DMC: Devil May Cry gets a lot of flack that it doesn’t deserve. I’m not seeing why fans of the series would NOT like it. There’s a lot here that I think is pushing the series forward. Maybe I don’t know better; I’ve only played the first Devil May Cry and it has been a long time. Let’s see how this series has progressed.
I think the main gripe that DMC gets is the main character, Dante. I don’t remember much from Devil May Cry PS2, but I’m pretty sure he was a wise ass. In DMC, he’s still sassy. The new look was also mentioned by fans. Apparently he looks like an emo… I wouldn’t go that far, but it does fit his attitude. He looks like a smart ass, and that is what he is.
The story of the game is a reboot of the franchise, so no knowledge of the previous Devil May Cry games is required. Basically, you are Dante, and you fight demons. Pretty simple. One day you wake up and you are ripped into Limbo. You must fight some demons. You escape only with the help of a human, Kat. Kat is part of a “terrorist” group that is rebelling against the demons. The demons are led by Bob Barbas, a news anchor, who is also a demon. The rebellion is led by Vergil. Dante agrees to help out, in his own snarky way.
There’s some interesting points in the story; I don’t want to spoil it for anybody, so I won’t go into detail. The characters are great. The animations make the characters come to life, and the voice acting is top notch. It’s to be expected from a Ninja Theory game.
Story was fairly good, but what’s important is the combat. I absolutely loved the combat in this game. It gently introduced you to the combat. At first you are like “What!? Only one button to attack!?” But then it starts slowly introducing you to other moves, like launching enemies, and shooting them with your guns. Also, timing your button presses is important to creating combos.
Pretty soon you are acquiring new weapons. Switching between these weapons is easy and seamless. Just attack normally if you want to attack normally (duh). For demon weapons, just hold down right trigger while attacking. Demon weapons attack more slowly, but do more damage. To attack with angel weapons, you hold down left trigger. Angel weapons don’t do as much damage, but they are quick, and have a greater area-of-effect damage. You also acquire more sub weapons for your angel, demon, and gun weapons. A quick click on the d-pad for the weapon you want to switch, changes it. You can see it in the above screenshot, in the bottom left. Yes, Ebony and Ivory are your first guns, so don’t fret because I posted a screen shot of a shotgun… it was just my most badass screenshot.
At the end of each level, you get a rating based on style, time, and completion. As you string together combos, you get a combat rating. Watching your combo go from “D” to “SS” makes it all worth it. Completion is basically finding everything. There are collectibles, but it’s similar to Metroid. You will have to replay levels to collect everything. Luckily, the game makes it easy to do this, because you can do a level select, and pick whatever difficulty you want when you do it. Another thing I like about the game is that it has shorter levels. Most levels can be beaten in under a half an hour, which feels about right. It was nice to be able to come home after work, play one or two levels, and feel pretty satisfied.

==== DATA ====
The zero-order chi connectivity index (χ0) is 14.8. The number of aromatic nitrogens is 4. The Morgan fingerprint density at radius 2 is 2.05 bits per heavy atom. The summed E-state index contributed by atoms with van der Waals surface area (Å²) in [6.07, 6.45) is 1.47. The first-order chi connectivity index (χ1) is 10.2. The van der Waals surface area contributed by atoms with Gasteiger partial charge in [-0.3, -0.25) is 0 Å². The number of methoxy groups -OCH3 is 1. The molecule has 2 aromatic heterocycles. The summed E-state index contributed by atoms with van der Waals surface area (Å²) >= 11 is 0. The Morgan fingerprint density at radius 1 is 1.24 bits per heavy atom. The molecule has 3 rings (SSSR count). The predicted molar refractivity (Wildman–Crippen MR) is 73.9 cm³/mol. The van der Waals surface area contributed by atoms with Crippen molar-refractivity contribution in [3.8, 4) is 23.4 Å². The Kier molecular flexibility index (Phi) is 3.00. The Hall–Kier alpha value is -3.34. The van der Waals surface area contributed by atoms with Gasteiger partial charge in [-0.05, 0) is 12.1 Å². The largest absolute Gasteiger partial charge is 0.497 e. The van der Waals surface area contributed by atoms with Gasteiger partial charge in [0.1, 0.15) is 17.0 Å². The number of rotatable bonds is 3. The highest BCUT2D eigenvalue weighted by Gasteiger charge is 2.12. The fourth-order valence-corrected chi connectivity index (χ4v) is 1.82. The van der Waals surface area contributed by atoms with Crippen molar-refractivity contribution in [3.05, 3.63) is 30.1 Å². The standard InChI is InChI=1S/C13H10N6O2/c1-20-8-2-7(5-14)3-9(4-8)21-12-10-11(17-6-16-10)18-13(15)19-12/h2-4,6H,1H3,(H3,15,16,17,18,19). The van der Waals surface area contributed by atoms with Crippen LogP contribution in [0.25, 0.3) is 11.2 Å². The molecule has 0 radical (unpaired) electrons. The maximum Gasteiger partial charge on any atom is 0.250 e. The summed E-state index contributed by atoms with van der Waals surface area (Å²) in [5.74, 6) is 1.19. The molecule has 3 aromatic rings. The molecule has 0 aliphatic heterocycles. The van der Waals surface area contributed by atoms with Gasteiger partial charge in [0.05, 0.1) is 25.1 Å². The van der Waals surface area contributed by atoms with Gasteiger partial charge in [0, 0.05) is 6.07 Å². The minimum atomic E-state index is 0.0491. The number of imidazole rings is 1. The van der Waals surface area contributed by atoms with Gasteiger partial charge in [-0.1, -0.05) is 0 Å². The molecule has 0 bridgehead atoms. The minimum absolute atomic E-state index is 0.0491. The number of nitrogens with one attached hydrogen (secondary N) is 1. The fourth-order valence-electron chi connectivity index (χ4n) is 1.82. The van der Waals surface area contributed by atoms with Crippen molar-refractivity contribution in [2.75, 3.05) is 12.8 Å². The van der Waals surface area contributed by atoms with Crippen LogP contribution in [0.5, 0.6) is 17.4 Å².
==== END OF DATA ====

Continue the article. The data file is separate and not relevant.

That brings me to length. You can probably beat the game in under 10 hours. I clocked in at a little over nine. However, the collectibles give you reason to replay levels. If collectibles aren’t your thing, then DMC unlocks more difficulty settings. From the beginning, Human (easy), Devil Hunter (medium), and Nephilim (hard) are unlocked. I played on Devil Hunter and rarely died. It was too easy, and I recommend that if you are comfortable with Devil May Cry games, start on Nephilim. If you’ve played all the games, even this mode will be too easy for you. With that said, beating the game once will unlock Son of Sparta mode, which makes the enemies more difficult AND remixes the enemies. There’s three more difficulty settings to unlock, so there’s ample reason to replay the game. However, I feel that they should have just unlocked the four additional difficulty settings after the first play through to keep veterans of the series entertained. Replaying over and over like that could be tedious, but it also extends the game’s length. I know I’ll probably play through a couple times to collect everything and test out Son of Sparta mode. The other modes don’t appeal to me too much.
The audio in this game is great. There are satisfying sound effects for each slice of your blade, each contact made on an enemy, etc. The music is noteworthy. Heavy metal music will be playing as you’re slicing and dicing your way through hordes of demons. Its oddly cathartic.
The combat animations, as well as the cut scene animation, look awesome. The game runs at 60 fps on the PC, which is great. I highly suggest you buy it on the PC if you have a PC that can run it. It looks great as well. The level design of Limbo is awesome and interesting. Here’s some screenshots to speak for the game.
Overall, I really enjoyed the game. The story was decent enough to keep me interested. What really pulls everything together is the music, sound engineering, combat animations, the style rating, and the simple, but effective, controls. I highly recommend you buy this game. I bought it on Steam for 25 bucks, and I would have paid more for it. I’m looking forward to a few more play-throughs. And with that, I leave you with this: